Let's Talk Politics · Dr. Michael Spektor
“Congress shall make no law…..abridging the right of the people…. to petition the government for redress of grievances.”
— First Amendment to the Constitution of the United States (Bill of Rights) 1791
One could argue that the first amendment to our Constitution acknowledging freedom of religion, free speech, free press, and the right to peaceable assembly are the bedrock of our democracy, but the right to petition the government is just as fundamental to our republic as a means of protecting and encouraging public participation in government. In a vibrant democracy, lobbying, letter writing, email campaigns, and the like — all public discussion of the issues designed to spur government action — qualify under the petition clause.
This is not meant to be a civics lesson, but rather a call to action to make sure that our profession takes advantage of this freedom. The Government Affairs Committee advises the WSDA Board of Directors of the issues and concerns that need to be raised in the state legislature and a legislative agenda is then approved by the House of Delegates. The WSDA lobbyists, along with informed and concerned individual member dentists, carry the message to Olympia and our state legislators.
In order to help facilitate these discussions, we have DentPAC. DentPAC’s main purpose is to create relationships with state legislators in every district and to raise and distribute contributions to them.
The lifeblood of legislators is money. Without it, they don’t get elected. The cost of elections keeps rising every year, especially in key districts. In 2014, around $4 billion was spent nationally on elections, and that was not even a presidential election year. (In 2012, the total was more than $6 billion, double what it was in 2002.) The hue and cry about election reform is certainly not without merit, but the Supreme Court pretty much assured that costs will continue to escalate by ruling that campaign donations are a form of free speech which limits allowable donation restrictions. To put this in context, Americans spent $83 billion on beer sales in 2013 and $69 billion on lottery tickets in 2012. Currently, they spend $6 billion on potato chips alone. Perhaps elections really are a bargain for keeping a free society.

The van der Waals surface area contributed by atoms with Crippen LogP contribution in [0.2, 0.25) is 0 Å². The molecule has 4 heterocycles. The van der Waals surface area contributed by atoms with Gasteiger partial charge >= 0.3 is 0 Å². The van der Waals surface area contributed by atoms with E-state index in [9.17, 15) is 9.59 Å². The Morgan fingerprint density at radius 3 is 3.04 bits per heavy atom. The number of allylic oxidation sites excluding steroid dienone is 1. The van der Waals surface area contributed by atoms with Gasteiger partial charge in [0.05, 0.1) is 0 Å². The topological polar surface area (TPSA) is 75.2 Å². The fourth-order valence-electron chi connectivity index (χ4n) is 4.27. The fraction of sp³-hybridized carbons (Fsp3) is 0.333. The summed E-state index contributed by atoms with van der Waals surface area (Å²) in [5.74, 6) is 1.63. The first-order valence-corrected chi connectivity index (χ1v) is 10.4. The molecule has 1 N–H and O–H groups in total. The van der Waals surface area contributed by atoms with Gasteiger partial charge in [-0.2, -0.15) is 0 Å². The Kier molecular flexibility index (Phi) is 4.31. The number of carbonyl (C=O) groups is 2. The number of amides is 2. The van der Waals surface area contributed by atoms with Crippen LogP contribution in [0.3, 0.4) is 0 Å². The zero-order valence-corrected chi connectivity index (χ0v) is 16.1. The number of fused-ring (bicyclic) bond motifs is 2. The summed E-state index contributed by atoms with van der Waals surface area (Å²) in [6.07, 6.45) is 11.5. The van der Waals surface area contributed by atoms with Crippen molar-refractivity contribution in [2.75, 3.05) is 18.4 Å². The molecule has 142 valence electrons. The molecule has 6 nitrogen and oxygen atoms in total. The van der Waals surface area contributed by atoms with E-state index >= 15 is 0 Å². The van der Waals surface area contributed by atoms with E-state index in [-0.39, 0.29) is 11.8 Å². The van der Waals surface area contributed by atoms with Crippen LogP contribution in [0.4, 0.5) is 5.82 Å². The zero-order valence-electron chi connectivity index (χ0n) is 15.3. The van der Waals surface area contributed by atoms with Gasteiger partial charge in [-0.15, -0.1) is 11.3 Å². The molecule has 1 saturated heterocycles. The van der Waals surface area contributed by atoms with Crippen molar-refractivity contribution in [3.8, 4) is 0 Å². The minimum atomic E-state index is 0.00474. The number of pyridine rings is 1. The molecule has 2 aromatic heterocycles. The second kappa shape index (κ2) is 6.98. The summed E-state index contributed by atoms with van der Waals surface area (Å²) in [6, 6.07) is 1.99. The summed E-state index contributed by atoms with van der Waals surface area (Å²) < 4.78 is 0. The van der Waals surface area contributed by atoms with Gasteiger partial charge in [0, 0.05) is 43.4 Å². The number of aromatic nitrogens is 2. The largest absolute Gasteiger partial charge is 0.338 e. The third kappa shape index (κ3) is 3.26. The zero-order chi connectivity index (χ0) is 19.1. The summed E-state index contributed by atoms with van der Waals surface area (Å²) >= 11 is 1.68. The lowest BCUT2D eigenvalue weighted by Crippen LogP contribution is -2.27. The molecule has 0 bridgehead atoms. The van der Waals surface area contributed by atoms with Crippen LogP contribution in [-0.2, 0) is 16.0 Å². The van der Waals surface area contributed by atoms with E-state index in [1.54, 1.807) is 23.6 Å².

State law allows a maximum contribution of $1,900 per election cycle ($950 for the primary and $950 for the general election) to an individual. In addition, each party has a fund for state representatives and senators that has no limits. The problem with these funds is that they are spent at the discretion of the parties. DentPAC can also do independent expenditures for a candidate. This type of contribution usually involves voter contact through a flyer, phone call, or television ad that supports an issue favored by a collection of PACs. It is a legal requirement that an individual’s campaign cannot have any prior knowledge of a contribution such as this.
This system has served the dental profession very well over the years. The one component that has been lacking, however, is the ability of our member dentists to support candidates with individual contributions.
Most state legislators are very close to the voters in their districts. If you ask them, pounding the pavement is a huge part of their success. In fact, if they ignore their constituents very much, they likely won’t get reelected, so PAC money only goes so far. This means that dentists who live or work in their district and also help raise money for those candidates have more access to the legislator than a member who does not. This access and a willing ear are critical when we are asking for a vote or help with one of our issues.
This summer, the DentPAC board will identify key races that may affect how the Legislature will view our issues next session. We will be calling upon our members to help support fundraising efforts on behalf of these legislators. This mission is critical for us to be effective citizen lobbyists. We are the experts on the oral health of our patients and, by extension, how this affects their general health. Fundraising is one way that we can assure that a legislator will at least listen to us. So when we call upon you to help us with a contribution, we hope you will answer the call. It is too late to lament after the fact. Our opponents know how this works, and they will not be on the sidelines.
Please put aside any negative feelings you may have about politics or politicians and understand that the state decides how we are allowed to practice our profession. It is up to each of us individually to make sure that our voices are heard. After all, it is our constitutional right to do so.
Dr. Spektor is chair of the DentPAC board of directors, a position he has held since 2011. He maintains a periodontal practice in Bellevue.